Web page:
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Milwaukee School District to Keep Mask Mandate ‘Indefinitely’

AP Photo/Denis Poroy


In light of the Milwaukee Public School (MPS) decision to keep the mask mandate, "indefinitely," Tea Party Patriots Action (TPPA) Honorary Chairman Jenny Beth Martin issued a statement.


"Understanding body language and nonverbal cues are an essential part of child development for communication. This absurd policy will cause irreparable harm to these kids’ development as the rest of America’s kids develop normally. Why? So adults can feel less afraid? Since when do we use children as a shield to protect adults? This is government-imposed child abuse and it must end," she said.

Martin had also condemned mask mandates in a column for Townhall earlier this month, while offering some hope that it will help Republicans in the midterms. "Never Ending Mask Mandates Bode Well for Republican Midterms," she wrote, especially considering it looked to have helped Republicans last November in the Virginia and New Jersey statewide elections. 


Last weekend, I highlighted how the Madison School District was one of the remaining to have a mask mandate in place, in Dane County, and in the country. Believe it or not, a crazier story came out of another Wisconsin district this week, as the Milwaukee Public School (MPS) system decided to put the mandate in effect "indefinitely," which is supported by Milwaukee Health Commissioner Kirsten Johnson, as cited in TMJ4, a local NBC outlet. 


"Absolutely, I think masks are very effective in the school setting," Johnson claimed. "We know that our vaccinations are really low for children in the city of Milwaukee, which is absolutely a consideration for thinking about putting on masks."

"Based on the latest numbers and trends, I am concerned," she continued. "Across the board, numbers in all categories are increasing, so that gives me pause. Would I want to be in an enclosed space with many people without a mask on? No, I would not." Not only does Johnson not want to be around others not masked, she is supporting that decision being enforced on others.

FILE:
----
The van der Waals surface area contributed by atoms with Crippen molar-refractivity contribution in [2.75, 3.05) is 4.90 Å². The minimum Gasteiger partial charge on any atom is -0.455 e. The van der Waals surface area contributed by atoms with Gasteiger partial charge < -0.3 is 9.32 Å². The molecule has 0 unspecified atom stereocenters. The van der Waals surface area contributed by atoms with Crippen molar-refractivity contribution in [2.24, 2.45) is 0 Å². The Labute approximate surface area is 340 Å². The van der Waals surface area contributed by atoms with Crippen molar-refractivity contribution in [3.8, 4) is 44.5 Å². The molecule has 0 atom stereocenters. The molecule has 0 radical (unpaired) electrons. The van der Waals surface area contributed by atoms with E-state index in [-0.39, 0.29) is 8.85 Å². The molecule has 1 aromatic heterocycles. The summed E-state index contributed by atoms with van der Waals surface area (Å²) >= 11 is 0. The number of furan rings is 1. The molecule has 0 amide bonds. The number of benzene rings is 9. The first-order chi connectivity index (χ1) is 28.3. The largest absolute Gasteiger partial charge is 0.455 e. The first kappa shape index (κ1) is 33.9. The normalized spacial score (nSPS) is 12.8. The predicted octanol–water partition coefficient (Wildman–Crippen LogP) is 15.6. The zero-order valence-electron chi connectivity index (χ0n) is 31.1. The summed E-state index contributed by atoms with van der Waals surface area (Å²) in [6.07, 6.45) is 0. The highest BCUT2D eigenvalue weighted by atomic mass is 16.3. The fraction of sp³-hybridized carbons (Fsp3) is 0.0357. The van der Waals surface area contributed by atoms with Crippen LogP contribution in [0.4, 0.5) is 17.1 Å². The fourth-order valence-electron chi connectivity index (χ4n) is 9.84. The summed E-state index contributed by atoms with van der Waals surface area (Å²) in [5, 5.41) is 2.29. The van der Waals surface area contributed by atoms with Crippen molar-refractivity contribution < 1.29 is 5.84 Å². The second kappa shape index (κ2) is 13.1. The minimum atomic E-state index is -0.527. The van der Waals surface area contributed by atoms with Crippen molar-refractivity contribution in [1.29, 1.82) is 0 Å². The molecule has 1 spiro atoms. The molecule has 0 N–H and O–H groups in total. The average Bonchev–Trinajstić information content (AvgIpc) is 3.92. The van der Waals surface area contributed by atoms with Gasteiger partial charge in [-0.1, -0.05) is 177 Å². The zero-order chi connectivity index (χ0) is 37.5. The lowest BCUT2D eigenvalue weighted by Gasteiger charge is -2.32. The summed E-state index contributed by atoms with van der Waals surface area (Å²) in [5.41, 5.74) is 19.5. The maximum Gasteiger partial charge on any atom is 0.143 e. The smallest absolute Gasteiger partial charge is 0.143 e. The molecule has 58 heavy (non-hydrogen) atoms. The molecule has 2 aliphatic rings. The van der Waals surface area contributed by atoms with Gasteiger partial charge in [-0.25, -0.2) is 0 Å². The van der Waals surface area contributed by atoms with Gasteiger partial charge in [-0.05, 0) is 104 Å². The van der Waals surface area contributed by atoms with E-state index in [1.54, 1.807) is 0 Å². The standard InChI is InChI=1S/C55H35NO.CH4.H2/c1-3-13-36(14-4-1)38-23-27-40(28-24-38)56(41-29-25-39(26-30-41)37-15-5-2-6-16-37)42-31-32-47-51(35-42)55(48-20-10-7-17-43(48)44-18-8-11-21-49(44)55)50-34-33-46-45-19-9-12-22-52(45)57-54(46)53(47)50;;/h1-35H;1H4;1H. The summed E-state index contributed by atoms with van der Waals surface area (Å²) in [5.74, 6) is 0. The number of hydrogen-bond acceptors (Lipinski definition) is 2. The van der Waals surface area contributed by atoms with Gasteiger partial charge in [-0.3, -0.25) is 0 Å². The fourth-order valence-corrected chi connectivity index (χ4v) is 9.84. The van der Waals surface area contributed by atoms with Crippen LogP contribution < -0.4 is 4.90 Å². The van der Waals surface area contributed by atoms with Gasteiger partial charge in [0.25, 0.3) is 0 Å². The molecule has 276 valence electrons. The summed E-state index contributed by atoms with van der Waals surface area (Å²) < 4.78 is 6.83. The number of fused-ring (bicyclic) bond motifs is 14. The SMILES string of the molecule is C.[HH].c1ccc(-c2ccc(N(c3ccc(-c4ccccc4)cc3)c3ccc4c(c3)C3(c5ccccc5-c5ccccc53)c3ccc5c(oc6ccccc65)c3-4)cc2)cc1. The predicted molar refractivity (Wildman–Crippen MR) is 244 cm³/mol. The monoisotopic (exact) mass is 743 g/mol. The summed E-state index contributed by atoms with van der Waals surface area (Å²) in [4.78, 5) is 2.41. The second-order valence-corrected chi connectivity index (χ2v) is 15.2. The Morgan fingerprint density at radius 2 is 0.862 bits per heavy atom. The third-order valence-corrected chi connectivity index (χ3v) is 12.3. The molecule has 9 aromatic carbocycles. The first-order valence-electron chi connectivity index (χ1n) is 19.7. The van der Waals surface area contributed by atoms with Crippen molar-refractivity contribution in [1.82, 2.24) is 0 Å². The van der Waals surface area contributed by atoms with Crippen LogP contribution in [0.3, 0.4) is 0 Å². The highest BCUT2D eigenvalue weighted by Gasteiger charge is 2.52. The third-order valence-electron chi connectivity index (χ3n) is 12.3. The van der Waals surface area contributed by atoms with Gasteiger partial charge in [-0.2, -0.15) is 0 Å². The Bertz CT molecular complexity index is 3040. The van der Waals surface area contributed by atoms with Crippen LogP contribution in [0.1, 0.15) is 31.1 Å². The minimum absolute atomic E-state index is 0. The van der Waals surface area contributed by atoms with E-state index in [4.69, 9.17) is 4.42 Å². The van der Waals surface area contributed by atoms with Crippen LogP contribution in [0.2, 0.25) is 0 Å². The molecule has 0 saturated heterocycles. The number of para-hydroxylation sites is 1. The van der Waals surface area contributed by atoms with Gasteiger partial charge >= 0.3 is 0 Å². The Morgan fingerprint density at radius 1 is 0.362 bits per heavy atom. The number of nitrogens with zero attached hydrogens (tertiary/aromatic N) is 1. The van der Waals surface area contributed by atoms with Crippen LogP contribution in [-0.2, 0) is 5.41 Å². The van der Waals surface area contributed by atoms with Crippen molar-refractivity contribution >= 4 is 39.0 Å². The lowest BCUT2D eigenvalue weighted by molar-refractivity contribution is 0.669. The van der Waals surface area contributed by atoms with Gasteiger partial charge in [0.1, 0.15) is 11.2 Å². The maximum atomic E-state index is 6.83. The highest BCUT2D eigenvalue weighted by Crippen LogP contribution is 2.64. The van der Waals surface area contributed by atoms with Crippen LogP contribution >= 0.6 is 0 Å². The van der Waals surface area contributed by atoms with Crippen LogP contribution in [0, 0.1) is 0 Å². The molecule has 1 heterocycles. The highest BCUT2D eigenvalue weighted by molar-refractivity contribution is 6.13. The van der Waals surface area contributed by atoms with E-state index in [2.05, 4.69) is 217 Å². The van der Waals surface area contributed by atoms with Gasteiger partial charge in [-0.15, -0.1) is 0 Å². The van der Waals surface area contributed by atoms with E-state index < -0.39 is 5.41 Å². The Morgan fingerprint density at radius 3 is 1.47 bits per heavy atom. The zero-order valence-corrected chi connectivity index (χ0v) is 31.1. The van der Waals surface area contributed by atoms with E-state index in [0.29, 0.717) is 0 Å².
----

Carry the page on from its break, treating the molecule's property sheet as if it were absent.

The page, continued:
The district has also been going through a nauseating back-and-forth. Earlier this week, the district had allowed students to go without masks for a single day on Tuesday upon returning from spring break, before reversing the decision. 

From WISN 12, a local ABC News outlet:


By the end of the day [on Tuesday], that choice was no longer an option.

"We made it clear there that if the case burden/positivity rate moved to substantial transmission, which is orange, the district would revert to the mandatory mask policy, and that's what happened," MPS Superintendent Dr. Keith Posley said Wednesday.

He said before making the decision, he consulted with the unions and the Milwaukee Health Department.

Public health officials continue to recommend wearing face masks in schools, but the commissioner stopped short of sounding the alarm.

"We're at roughly 50 cases per 100,000, which is in the medium category of concern of risk, which mid-December we were well over 1,000 cases per 100,000, so when you put it in the context of the overall pandemic, it's not nearly what we've seen previously," Kirsten Johnson said.

Still, the latest case burden moved MPS past its threshold, making masks mandatory again.

"I understand the frustration that parents and staff face here, but what I want to make sure we do everything we can from a mitigating strategy to make sure all of our students, staff and our community is safe," Posley said.

The report went on to indicate that MPS Superintendent Dr. Keith Posley "added that he wanted to assure parents that when the city COVID-19 case burden dips back under the substantial transmission level, they'll again consider making masks optional again."


Given the recent decision to keep the mask mandate in place indefinitely, these assurances do not seem to have amounted to much. 

As bears reminding every time mask mandates are in place, in late February, shortly before President Joe Biden gave his State of the Union address, the Centers for Disease Control (CDC) updated their masking guidelines, including for schoolchildren. Counties that are considered at "low" or "medium" risk for the Wuhan coronavirus, do not have to wear a mask according to CDC guidelines, though those at "high risk for severe illness" in "medium" counties are advised to talk to their doctor about masking. Milwaukee County is considered to be at "low" risk. 

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